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An attitude adjustment Remember how you were continually bitching about the school towards the end of the year? ‘Bloody exam timetable sucks, why must they have the prizegivings all in the same week, the report is rubbish etc...’
Now’s the time to pack all that in a sack and throw it away. You and your child will fare much better in most conventional schools if you give the teacher your support and try to do things as, when and how they are requested.
So don’t be the annoying dweeb who buys your Grade 4 son a scientific calculator because you think it looks cool. And don’t hem your daughter’s skirts into thigh pelmets because it’s more fashionable.
Finding civil ways to talk to teachers is the most important contribution you can make to your child’s educational wellbeing this year.
A sense of humour School rules and requests can sometimes be puzzling and peculiar. Does it really matter if your daughter’s pencils are in a bag rather than a box? Must all the labels really be sewn onto the sleeve not the collar?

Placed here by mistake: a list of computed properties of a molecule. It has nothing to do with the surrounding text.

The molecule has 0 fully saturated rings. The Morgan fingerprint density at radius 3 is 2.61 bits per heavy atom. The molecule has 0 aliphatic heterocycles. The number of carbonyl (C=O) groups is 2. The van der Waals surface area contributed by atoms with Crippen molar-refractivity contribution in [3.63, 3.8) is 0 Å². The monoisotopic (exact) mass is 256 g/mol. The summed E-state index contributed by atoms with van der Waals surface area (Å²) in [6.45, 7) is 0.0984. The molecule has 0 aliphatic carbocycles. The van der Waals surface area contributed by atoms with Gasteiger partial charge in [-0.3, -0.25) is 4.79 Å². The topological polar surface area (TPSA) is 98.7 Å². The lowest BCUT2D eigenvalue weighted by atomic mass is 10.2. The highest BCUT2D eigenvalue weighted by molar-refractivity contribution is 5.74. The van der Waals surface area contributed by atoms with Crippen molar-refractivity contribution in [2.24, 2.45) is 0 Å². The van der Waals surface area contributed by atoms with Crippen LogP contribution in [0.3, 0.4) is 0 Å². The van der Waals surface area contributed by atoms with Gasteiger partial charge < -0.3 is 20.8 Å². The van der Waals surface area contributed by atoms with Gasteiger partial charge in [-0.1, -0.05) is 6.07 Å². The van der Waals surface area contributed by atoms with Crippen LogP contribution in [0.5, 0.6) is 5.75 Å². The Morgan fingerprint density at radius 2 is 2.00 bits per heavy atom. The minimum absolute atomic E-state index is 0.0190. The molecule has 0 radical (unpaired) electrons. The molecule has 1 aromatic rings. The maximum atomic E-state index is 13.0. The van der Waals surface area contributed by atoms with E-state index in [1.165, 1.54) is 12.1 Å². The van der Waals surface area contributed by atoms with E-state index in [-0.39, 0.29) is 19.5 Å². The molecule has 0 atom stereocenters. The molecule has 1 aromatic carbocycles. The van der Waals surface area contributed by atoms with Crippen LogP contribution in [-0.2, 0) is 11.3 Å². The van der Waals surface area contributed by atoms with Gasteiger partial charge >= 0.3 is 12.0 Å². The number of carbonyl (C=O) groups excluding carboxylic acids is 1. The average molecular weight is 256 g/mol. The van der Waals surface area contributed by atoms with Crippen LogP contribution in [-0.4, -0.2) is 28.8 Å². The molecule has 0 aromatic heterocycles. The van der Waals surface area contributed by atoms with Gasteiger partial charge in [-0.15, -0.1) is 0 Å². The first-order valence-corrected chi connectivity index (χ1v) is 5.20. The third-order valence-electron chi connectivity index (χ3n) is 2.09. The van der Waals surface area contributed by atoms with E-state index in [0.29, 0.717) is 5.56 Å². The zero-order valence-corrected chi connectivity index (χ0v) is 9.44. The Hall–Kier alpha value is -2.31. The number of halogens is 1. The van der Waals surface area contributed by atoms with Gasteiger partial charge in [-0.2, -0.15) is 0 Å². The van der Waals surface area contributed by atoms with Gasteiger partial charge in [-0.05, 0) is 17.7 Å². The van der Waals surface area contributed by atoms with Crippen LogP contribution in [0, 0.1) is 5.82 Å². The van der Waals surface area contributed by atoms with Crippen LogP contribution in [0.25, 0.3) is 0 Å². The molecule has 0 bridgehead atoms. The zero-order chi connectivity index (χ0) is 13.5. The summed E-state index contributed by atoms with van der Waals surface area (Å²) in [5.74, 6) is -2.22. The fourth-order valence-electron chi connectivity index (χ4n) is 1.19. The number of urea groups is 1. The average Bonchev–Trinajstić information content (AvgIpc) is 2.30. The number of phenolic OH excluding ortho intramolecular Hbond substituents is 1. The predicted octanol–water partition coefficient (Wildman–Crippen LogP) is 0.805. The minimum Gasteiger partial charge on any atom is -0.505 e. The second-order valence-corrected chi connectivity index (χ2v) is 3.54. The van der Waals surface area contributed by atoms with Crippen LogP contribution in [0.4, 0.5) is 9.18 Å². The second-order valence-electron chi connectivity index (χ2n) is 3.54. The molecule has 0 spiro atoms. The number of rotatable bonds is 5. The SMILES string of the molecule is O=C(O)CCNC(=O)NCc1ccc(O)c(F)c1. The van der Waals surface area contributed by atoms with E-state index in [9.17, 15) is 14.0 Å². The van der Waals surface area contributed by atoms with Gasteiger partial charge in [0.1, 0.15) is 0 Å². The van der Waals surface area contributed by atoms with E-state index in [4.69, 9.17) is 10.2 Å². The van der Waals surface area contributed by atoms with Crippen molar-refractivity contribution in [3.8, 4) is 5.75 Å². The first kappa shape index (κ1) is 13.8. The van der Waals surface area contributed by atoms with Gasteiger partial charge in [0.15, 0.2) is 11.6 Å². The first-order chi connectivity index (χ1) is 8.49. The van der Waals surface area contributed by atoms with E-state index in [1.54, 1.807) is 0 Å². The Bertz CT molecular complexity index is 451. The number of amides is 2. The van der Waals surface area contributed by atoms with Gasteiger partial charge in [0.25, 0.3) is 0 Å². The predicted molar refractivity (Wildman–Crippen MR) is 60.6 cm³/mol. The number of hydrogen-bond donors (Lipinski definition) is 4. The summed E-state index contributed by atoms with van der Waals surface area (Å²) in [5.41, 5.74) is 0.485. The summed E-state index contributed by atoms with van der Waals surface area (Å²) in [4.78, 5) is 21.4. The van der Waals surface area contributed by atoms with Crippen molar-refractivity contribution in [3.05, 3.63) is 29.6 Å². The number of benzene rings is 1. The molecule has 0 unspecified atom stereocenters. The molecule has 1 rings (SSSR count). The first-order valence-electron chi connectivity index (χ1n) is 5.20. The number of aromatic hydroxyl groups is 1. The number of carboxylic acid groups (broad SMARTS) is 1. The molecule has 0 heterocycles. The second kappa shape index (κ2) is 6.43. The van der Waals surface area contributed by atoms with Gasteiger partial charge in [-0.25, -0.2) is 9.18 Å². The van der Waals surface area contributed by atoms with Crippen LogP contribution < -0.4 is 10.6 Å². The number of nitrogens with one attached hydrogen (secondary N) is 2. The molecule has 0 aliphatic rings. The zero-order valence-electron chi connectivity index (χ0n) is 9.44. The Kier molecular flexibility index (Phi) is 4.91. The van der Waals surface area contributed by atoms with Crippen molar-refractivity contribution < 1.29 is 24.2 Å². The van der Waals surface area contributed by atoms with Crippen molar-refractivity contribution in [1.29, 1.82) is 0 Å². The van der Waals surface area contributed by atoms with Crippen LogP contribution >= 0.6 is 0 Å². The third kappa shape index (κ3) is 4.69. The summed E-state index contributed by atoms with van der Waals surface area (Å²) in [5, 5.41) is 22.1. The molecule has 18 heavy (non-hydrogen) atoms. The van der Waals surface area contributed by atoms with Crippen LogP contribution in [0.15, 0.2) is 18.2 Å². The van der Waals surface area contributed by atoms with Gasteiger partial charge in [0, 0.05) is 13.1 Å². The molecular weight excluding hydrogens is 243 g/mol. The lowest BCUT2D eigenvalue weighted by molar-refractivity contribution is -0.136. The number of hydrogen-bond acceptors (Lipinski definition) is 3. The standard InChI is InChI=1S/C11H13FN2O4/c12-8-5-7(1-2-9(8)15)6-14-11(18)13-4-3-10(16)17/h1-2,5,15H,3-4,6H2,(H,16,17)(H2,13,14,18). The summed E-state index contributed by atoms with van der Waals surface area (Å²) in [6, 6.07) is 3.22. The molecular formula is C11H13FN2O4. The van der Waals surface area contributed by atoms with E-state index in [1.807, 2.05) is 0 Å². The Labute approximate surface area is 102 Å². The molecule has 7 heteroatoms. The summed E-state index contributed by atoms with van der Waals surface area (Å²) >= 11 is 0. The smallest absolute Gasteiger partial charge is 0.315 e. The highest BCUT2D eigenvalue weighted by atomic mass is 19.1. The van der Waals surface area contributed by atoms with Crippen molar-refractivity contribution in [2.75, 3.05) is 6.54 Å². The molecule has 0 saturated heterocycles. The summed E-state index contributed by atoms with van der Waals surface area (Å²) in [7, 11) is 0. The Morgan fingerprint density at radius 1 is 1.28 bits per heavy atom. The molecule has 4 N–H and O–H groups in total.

Teachers will usually have a good explanation of why they like things done a certain way, but if not, try to laugh it off in a supportive, not derisive, way.
A checklist As soon as you can, make it your child’s responsibility to tick off the items he or she needs on a daily basis. Do you really want to be asking a hairy 18-year-old if he has a sharp pencil, or fielding plaintive calls from your matric daughter when she forgets her swimming costume?
Grade 1s can follow a simple pictorial checklist that says: lunchbox, pencil case, takkies etc.
These will also help:
- Sticky plastic
- An indelible marker
- A lifetime supply of dried fruit sticks
- A little packet of tissues for the school bag
What advice can you give for Back to School shopping?